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Estate Plan

Estate Planning has one goal: keep you and your children out of court.  Staying out of court saves you and your family thousands in legal fees, not to mention extreme frustration and stress.

Picture this: The Jones family doesn’t have an estate plan, and so, are unprepared when dad has a stroke.  He had recently increased his annual withdrawals from his retirement plan, which are now going to the nursing home.  Money that with a Power of Attorney in place, Mom could have saved, but now has no way of managing.

An estate plan prepares for incapacity so that legal, financial, and medical decisions can be made even when you can’t.


The Smith family children tragically lost their parents while they were young.  Fortunately, they had insurance so money is available.  Unfortunately, the parents didn’t have an estate plan, so that money is in an account supervised by the court, and other than paying for tuition, its inaccessible.  And their aunt worries about what will happen when the oldest child turns 18 and receives his share outright.  Lately, he’s been talking more about going the Bahamas with some friends rather than studying for college.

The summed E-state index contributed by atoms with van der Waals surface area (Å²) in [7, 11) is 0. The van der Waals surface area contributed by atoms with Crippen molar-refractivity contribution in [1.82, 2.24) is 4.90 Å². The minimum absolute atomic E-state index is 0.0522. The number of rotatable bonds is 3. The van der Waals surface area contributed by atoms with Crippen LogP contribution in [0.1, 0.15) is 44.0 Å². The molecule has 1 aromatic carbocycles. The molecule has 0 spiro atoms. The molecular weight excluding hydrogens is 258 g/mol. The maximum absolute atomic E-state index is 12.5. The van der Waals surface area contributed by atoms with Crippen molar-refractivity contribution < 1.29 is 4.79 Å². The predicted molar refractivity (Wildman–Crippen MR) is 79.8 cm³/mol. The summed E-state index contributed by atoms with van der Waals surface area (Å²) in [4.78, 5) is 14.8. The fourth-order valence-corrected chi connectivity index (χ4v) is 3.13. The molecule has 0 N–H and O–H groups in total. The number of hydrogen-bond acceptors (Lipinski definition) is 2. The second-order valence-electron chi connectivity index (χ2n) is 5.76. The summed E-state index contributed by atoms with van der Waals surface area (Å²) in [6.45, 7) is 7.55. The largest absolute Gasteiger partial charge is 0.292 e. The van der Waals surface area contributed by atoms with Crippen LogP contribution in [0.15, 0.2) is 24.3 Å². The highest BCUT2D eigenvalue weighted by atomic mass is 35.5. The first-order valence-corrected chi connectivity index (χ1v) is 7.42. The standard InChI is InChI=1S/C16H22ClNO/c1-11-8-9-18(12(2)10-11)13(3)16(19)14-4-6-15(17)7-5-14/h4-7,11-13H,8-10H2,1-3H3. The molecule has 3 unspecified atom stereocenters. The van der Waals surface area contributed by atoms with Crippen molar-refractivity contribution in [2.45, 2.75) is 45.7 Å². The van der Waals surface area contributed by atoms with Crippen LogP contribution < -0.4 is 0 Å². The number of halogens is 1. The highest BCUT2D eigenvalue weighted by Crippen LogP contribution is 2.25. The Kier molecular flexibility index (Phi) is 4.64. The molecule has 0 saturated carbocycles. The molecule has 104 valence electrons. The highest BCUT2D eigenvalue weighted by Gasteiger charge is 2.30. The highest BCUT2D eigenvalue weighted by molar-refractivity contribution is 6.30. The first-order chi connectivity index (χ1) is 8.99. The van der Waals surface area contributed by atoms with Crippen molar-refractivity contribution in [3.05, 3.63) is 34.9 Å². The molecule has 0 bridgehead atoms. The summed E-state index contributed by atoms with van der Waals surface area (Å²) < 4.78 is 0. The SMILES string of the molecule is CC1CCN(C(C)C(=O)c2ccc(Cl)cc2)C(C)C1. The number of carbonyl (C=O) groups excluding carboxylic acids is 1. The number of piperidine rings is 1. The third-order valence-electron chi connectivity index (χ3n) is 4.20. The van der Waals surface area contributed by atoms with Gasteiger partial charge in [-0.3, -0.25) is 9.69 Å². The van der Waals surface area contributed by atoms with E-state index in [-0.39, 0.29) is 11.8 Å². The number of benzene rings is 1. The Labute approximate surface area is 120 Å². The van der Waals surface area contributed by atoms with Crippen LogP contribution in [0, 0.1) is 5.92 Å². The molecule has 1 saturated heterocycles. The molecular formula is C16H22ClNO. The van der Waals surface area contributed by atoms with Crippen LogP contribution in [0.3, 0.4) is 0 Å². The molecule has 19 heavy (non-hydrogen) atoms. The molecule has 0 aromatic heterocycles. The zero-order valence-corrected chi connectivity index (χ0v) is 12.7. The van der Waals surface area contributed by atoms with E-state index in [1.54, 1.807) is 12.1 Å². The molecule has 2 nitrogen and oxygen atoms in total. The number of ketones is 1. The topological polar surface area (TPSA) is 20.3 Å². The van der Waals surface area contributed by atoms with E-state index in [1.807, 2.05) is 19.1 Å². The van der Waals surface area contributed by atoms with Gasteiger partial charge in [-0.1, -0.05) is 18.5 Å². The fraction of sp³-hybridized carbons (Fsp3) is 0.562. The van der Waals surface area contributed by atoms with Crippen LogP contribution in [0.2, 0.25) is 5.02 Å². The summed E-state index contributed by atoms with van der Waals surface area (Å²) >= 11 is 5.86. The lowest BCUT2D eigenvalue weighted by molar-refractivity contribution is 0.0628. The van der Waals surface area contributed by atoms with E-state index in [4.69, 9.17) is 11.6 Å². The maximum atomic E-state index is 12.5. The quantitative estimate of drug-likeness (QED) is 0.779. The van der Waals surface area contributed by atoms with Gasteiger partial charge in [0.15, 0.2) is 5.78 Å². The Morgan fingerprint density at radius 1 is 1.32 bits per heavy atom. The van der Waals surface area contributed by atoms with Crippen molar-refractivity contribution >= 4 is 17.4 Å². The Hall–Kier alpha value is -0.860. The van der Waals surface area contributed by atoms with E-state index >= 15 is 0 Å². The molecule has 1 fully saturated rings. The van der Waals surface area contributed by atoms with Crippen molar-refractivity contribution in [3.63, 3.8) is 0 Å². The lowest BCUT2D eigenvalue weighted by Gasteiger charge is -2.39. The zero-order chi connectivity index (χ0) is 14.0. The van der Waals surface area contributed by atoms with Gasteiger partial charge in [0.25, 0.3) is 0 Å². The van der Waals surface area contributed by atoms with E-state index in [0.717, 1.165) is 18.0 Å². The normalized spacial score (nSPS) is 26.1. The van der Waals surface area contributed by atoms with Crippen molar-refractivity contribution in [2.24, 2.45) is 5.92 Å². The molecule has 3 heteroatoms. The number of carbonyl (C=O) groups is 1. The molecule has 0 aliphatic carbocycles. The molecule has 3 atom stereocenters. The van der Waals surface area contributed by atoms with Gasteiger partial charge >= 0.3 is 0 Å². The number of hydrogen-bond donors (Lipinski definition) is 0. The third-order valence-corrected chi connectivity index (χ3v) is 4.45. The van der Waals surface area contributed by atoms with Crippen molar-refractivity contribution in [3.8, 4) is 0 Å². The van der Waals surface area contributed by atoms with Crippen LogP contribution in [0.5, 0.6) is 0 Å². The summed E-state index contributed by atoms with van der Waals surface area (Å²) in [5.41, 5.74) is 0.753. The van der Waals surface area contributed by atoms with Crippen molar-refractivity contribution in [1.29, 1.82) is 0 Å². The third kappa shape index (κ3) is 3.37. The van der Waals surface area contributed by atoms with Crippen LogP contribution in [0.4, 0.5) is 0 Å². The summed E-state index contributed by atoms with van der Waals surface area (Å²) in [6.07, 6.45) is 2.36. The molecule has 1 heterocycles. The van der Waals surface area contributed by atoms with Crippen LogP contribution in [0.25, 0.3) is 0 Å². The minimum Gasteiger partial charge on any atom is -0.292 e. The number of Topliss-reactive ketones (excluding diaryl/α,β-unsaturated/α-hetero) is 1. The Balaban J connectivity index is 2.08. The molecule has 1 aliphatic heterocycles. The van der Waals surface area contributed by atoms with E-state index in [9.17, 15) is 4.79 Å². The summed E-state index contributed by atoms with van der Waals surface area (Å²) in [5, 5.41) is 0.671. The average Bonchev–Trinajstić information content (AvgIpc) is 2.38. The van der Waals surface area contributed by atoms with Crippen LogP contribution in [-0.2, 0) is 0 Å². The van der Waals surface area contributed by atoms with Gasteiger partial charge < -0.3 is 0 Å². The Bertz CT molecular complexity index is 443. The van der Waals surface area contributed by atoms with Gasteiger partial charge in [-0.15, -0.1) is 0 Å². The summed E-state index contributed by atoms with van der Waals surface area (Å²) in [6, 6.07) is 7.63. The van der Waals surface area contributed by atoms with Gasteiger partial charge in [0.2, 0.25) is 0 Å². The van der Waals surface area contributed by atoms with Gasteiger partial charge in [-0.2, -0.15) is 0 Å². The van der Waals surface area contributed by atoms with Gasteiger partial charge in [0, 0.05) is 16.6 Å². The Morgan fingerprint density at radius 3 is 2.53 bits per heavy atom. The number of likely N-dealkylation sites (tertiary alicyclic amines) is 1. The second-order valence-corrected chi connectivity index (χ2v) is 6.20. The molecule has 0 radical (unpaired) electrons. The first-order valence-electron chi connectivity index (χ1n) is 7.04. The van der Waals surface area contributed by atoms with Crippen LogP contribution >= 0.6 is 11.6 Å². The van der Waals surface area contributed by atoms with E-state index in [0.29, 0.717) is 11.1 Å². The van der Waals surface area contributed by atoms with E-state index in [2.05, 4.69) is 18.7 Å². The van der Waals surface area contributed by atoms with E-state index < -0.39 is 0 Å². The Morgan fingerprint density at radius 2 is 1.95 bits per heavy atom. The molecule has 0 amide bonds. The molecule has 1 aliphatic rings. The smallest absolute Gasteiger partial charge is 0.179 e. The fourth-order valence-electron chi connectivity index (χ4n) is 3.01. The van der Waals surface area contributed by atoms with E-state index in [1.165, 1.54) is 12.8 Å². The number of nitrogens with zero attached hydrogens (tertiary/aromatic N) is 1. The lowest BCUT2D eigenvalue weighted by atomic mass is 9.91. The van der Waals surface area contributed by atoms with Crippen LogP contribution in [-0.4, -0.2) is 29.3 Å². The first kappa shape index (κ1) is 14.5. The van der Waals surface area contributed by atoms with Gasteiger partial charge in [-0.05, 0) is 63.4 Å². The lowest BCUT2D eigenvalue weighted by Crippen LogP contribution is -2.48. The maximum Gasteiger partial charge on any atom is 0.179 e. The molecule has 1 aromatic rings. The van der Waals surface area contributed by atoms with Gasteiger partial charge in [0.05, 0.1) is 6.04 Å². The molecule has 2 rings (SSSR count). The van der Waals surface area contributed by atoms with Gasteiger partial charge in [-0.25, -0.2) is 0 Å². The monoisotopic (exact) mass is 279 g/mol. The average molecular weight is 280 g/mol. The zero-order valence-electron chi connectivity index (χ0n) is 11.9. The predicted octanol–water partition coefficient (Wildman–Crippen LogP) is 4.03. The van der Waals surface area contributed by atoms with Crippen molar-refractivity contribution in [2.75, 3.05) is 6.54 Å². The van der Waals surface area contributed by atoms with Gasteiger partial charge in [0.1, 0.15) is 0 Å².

An estate plan prepares for young beneficiaries so that money is available for their care and education while they’re young, and management and guidance as they mature.


The Browns have the perfect lawn surrounded by the white picket fence.  Three grown children and they’re all doing well financially.  They live comfortably but aren’t wealthy.  When they both pass away, the oldest child steps in to handle their affairs.  He discovers that he must open a probate matter to sell the property.  Months later, the house remains vacant, he’s had to deal with vandals, and found out that the homeowner's insurance from his parents doesn’t apply anymore.  He’s frustrated with how long the probate process takes, his siblings blame him, and he resents all the work he’s had to do, even after engaging an attorney to handle the probate. His siblings will be upset to learn that the expense of the probate case is easily going to be $20,000, probably more.

An estate plan is designed to avoid probate saving your beneficiaries thousands in legal expenses, and months of waiting. 


These simple stories are just three examples of the problems estate plans are designed to prevent.  To learn more about these problems, take our free “Estate Planning Risk Audit” and discover what an estate plan can do for your family.